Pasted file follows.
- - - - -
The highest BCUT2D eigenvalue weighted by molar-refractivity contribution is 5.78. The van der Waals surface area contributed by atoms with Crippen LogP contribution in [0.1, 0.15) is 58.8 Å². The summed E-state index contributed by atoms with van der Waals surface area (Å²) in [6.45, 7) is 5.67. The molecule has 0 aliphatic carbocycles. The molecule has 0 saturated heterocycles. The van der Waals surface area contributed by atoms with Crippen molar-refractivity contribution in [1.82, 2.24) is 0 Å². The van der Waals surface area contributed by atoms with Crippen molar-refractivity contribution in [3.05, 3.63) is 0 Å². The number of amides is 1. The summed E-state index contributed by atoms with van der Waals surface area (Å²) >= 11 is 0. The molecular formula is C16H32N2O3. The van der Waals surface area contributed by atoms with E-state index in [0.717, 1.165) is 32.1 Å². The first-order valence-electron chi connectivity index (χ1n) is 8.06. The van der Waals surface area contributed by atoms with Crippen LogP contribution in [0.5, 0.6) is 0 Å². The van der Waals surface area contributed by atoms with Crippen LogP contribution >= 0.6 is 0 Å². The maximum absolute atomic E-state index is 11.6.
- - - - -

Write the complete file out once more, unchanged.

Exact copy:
The highest BCUT2D eigenvalue weighted by molar-refractivity contribution is 5.78. The van der Waals surface area contributed by atoms with Crippen LogP contribution in [0.1, 0.15) is 58.8 Å². The summed E-state index contributed by atoms with van der Waals surface area (Å²) in [6.45, 7) is 5.67. The molecule has 0 aliphatic carbocycles. The molecule has 0 saturated heterocycles. The van der Waals surface area contributed by atoms with Crippen molar-refractivity contribution in [1.82, 2.24) is 0 Å². The van der Waals surface area contributed by atoms with Crippen molar-refractivity contribution in [3.05, 3.63) is 0 Å². The number of amides is 1. The summed E-state index contributed by atoms with van der Waals surface area (Å²) >= 11 is 0. The molecular formula is C16H32N2O3. The van der Waals surface area contributed by atoms with E-state index in [0.717, 1.165) is 32.1 Å². The first-order valence-electron chi connectivity index (χ1n) is 8.06. The van der Waals surface area contributed by atoms with Crippen LogP contribution in [0.5, 0.6) is 0 Å². The van der Waals surface area contributed by atoms with Crippen LogP contribution >= 0.6 is 0 Å². The maximum absolute atomic E-state index is 11.6.